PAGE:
Tattoo actionMy kid wants a tattoo. Ok, he’s not really a kid, he’s in his late teens and he really wants a tattoo. My first thought is one of immense gratitude that he is discussing it with me; my second thought is that I want him to have a safe tattoo and my third is that I don’t want him to regret his decision. So, bearing in mind that I’m only his mother, here is the conversation I want to have with him:
Now you have decided you want to have a tattoo, you need to think about what kind you want. Some people go to an artist and pick off the shelf, as it were, but then it’s quite likely that you will bump into someone who has the very same image inked on their body. Not exactly a good moment. It would be so much more satisfying to have a totally original image - one that truly belongs to you. So how do you go about designing your own tattoo? Well, there are many online sites that allow you to do just that but where to even start?

When you want something unique – something that really reflects who and what you are – create your own design from scratch. Think about what you want your tattoo to do. Are you marking a moment? An event, perhaps or a person, or are you after something visually pleasing, or even just funny? What images come to mind? What colours would you like to use and if there is wording involved, even if it is just a series of initials, what font would you prefer? For some ideas, browse the online galleries of the multitudes of tattoo sites on the ‘net.

Once you have a couple of ideas for images, find a site that will sell you your images in temporary tattoo form and wear them to get a feel for how you want your tattoo positioned. Microsoft have software that allows you to do this for yourself, if you prefer.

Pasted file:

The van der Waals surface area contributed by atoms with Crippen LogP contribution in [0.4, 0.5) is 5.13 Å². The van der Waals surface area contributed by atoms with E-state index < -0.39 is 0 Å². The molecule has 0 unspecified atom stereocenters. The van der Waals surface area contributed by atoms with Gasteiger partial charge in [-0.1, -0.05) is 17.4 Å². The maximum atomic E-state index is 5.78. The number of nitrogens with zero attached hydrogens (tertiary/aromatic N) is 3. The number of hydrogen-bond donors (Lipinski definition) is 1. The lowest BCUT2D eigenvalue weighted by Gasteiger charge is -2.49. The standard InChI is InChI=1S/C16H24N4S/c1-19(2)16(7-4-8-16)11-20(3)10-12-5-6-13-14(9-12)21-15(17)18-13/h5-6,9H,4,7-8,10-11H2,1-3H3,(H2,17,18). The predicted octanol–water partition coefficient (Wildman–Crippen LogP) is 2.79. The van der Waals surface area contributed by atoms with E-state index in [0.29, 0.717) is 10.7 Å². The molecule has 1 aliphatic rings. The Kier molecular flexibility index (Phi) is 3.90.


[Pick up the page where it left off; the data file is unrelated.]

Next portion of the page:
Once you’ve decided on the final design and location you want, then you need to find an artist. Once again, the internet is your friend. Find a few tattoo artists and go meet them in person to discuss your choice of design.

The first thing you must make sure of is that your artist is registered with the authorities. Ask to see their certificate and check with the authority that they are still registered. Ask to see their equipment. Look for needles that are hermetically sealed and/or an autoclave machine which is what tattooists use to disinfect their equipment. You do not want a disease or infection and this is how you protect yourself from that possibility.

Once the safety issues are sorted, make sure you feel comfortable and that this artist understands what you are looking for. Don’t be shy about this. You are basically interviewing to find the right candidate for you.

All this may seem like a lot of fuss over a tattoo but remember that the more effort up front, the less likely you are to need to fork out again (possibly much more in money and pain) to have a nasty tat sorted afterwards. Unless you want to go through tattoo removal, this is something that will be with you for the rest of your life. Spending time developing it will only make the tattoo more special to you.